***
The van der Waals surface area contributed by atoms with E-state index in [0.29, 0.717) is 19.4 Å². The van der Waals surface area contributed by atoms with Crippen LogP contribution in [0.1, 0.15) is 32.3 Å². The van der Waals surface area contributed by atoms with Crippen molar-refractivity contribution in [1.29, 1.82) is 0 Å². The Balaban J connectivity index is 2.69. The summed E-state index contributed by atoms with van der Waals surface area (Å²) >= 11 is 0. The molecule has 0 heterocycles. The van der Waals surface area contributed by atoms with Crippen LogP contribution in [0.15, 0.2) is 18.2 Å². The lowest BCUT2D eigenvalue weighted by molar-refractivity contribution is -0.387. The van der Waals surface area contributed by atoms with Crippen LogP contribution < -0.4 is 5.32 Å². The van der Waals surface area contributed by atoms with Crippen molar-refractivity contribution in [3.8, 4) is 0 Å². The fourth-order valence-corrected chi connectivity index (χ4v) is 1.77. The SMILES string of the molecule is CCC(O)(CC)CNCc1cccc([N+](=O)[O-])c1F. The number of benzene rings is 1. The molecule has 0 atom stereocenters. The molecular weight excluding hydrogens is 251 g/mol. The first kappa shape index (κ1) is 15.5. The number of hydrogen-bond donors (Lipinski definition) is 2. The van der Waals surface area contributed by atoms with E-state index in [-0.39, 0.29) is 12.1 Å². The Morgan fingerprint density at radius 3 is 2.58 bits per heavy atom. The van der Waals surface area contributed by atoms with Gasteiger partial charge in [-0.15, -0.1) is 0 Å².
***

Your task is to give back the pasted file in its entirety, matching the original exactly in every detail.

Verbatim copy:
The van der Waals surface area contributed by atoms with E-state index in [0.29, 0.717) is 19.4 Å². The van der Waals surface area contributed by atoms with Crippen LogP contribution in [0.1, 0.15) is 32.3 Å². The van der Waals surface area contributed by atoms with Crippen molar-refractivity contribution in [1.29, 1.82) is 0 Å². The Balaban J connectivity index is 2.69. The summed E-state index contributed by atoms with van der Waals surface area (Å²) >= 11 is 0. The molecule has 0 heterocycles. The van der Waals surface area contributed by atoms with Crippen LogP contribution in [0.15, 0.2) is 18.2 Å². The lowest BCUT2D eigenvalue weighted by molar-refractivity contribution is -0.387. The van der Waals surface area contributed by atoms with Crippen LogP contribution < -0.4 is 5.32 Å². The van der Waals surface area contributed by atoms with Crippen molar-refractivity contribution in [3.8, 4) is 0 Å². The fourth-order valence-corrected chi connectivity index (χ4v) is 1.77. The SMILES string of the molecule is CCC(O)(CC)CNCc1cccc([N+](=O)[O-])c1F. The number of benzene rings is 1. The molecule has 0 atom stereocenters. The molecular weight excluding hydrogens is 251 g/mol. The first kappa shape index (κ1) is 15.5. The number of hydrogen-bond donors (Lipinski definition) is 2. The van der Waals surface area contributed by atoms with E-state index in [-0.39, 0.29) is 12.1 Å². The Morgan fingerprint density at radius 3 is 2.58 bits per heavy atom. The van der Waals surface area contributed by atoms with Gasteiger partial charge in [-0.15, -0.1) is 0 Å².